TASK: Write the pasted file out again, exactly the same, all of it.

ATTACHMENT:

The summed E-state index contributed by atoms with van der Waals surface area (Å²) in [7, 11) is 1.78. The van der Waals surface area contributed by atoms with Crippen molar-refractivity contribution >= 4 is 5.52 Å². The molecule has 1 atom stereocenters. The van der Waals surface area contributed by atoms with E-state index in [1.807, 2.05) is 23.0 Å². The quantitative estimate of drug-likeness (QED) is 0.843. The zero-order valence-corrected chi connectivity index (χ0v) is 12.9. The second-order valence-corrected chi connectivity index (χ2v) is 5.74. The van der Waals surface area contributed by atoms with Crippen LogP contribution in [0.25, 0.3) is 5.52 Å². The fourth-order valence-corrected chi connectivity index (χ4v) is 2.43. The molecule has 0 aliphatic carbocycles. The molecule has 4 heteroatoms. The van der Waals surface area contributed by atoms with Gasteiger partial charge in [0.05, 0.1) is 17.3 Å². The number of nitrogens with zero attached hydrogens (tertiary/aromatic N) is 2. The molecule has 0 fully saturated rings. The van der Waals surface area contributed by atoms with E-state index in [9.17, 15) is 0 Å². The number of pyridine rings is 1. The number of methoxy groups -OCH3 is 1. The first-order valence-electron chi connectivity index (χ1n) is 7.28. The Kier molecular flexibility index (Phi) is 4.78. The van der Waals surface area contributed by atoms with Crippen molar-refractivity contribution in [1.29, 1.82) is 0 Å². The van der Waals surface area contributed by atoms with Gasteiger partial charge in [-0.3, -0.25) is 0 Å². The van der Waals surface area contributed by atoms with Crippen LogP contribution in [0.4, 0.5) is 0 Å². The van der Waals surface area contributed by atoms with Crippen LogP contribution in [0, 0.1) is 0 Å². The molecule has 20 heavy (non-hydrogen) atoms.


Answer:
The summed E-state index contributed by atoms with van der Waals surface area (Å²) in [7, 11) is 1.78. The van der Waals surface area contributed by atoms with Crippen molar-refractivity contribution >= 4 is 5.52 Å². The molecule has 1 atom stereocenters. The van der Waals surface area contributed by atoms with E-state index in [1.807, 2.05) is 23.0 Å². The quantitative estimate of drug-likeness (QED) is 0.843. The zero-order valence-corrected chi connectivity index (χ0v) is 12.9. The second-order valence-corrected chi connectivity index (χ2v) is 5.74. The van der Waals surface area contributed by atoms with Crippen LogP contribution in [0.25, 0.3) is 5.52 Å². The fourth-order valence-corrected chi connectivity index (χ4v) is 2.43. The molecule has 0 aliphatic carbocycles. The molecule has 4 heteroatoms. The van der Waals surface area contributed by atoms with Gasteiger partial charge in [0.05, 0.1) is 17.3 Å². The number of nitrogens with zero attached hydrogens (tertiary/aromatic N) is 2. The molecule has 0 fully saturated rings. The van der Waals surface area contributed by atoms with E-state index in [9.17, 15) is 0 Å². The number of pyridine rings is 1. The number of methoxy groups -OCH3 is 1. The first-order valence-electron chi connectivity index (χ1n) is 7.28. The Kier molecular flexibility index (Phi) is 4.78. The van der Waals surface area contributed by atoms with Crippen molar-refractivity contribution in [1.29, 1.82) is 0 Å². The van der Waals surface area contributed by atoms with Gasteiger partial charge in [-0.3, -0.25) is 0 Å². The van der Waals surface area contributed by atoms with Crippen LogP contribution in [0.4, 0.5) is 0 Å². The van der Waals surface area contributed by atoms with Crippen LogP contribution in [0, 0.1) is 0 Å². The molecule has 20 heavy (non-hydrogen) atoms.